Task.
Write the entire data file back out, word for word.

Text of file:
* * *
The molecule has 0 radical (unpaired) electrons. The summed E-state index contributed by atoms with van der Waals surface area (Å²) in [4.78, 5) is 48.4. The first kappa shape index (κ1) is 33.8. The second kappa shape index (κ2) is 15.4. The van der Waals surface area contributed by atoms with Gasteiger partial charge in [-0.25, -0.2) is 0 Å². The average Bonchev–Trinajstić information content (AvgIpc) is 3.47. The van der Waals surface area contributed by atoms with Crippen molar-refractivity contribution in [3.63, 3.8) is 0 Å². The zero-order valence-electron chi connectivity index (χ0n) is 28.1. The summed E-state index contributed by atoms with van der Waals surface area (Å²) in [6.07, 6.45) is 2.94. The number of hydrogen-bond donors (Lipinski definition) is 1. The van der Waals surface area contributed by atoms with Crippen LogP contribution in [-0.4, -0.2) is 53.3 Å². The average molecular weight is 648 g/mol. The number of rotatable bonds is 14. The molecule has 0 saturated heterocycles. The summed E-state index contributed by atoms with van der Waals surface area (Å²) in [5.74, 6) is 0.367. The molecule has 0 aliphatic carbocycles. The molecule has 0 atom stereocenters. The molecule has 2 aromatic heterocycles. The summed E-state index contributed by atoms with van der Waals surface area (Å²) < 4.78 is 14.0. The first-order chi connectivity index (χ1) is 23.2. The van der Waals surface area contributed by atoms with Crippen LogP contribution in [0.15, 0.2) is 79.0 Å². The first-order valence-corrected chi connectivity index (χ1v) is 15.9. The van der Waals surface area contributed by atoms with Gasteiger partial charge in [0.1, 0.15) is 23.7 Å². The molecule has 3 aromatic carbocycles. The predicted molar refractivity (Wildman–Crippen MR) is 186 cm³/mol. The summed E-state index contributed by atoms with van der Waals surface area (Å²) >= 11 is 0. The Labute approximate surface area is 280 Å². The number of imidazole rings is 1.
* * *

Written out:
The molecule has 0 radical (unpaired) electrons. The summed E-state index contributed by atoms with van der Waals surface area (Å²) in [4.78, 5) is 48.4. The first kappa shape index (κ1) is 33.8. The second kappa shape index (κ2) is 15.4. The van der Waals surface area contributed by atoms with Gasteiger partial charge in [-0.25, -0.2) is 0 Å². The average Bonchev–Trinajstić information content (AvgIpc) is 3.47. The van der Waals surface area contributed by atoms with Crippen molar-refractivity contribution in [3.63, 3.8) is 0 Å². The zero-order valence-electron chi connectivity index (χ0n) is 28.1. The summed E-state index contributed by atoms with van der Waals surface area (Å²) in [6.07, 6.45) is 2.94. The number of hydrogen-bond donors (Lipinski definition) is 1. The van der Waals surface area contributed by atoms with Crippen LogP contribution in [-0.4, -0.2) is 53.3 Å². The average molecular weight is 648 g/mol. The number of rotatable bonds is 14. The molecule has 0 saturated heterocycles. The summed E-state index contributed by atoms with van der Waals surface area (Å²) in [5.74, 6) is 0.367. The molecule has 0 aliphatic carbocycles. The molecule has 0 atom stereocenters. The molecule has 2 aromatic heterocycles. The summed E-state index contributed by atoms with van der Waals surface area (Å²) < 4.78 is 14.0. The first-order chi connectivity index (χ1) is 23.2. The van der Waals surface area contributed by atoms with Crippen LogP contribution in [0.15, 0.2) is 79.0 Å². The first-order valence-corrected chi connectivity index (χ1v) is 15.9. The van der Waals surface area contributed by atoms with Gasteiger partial charge in [0.1, 0.15) is 23.7 Å². The molecule has 3 aromatic carbocycles. The predicted molar refractivity (Wildman–Crippen MR) is 186 cm³/mol. The summed E-state index contributed by atoms with van der Waals surface area (Å²) >= 11 is 0. The Labute approximate surface area is 280 Å². The number of imidazole rings is 1.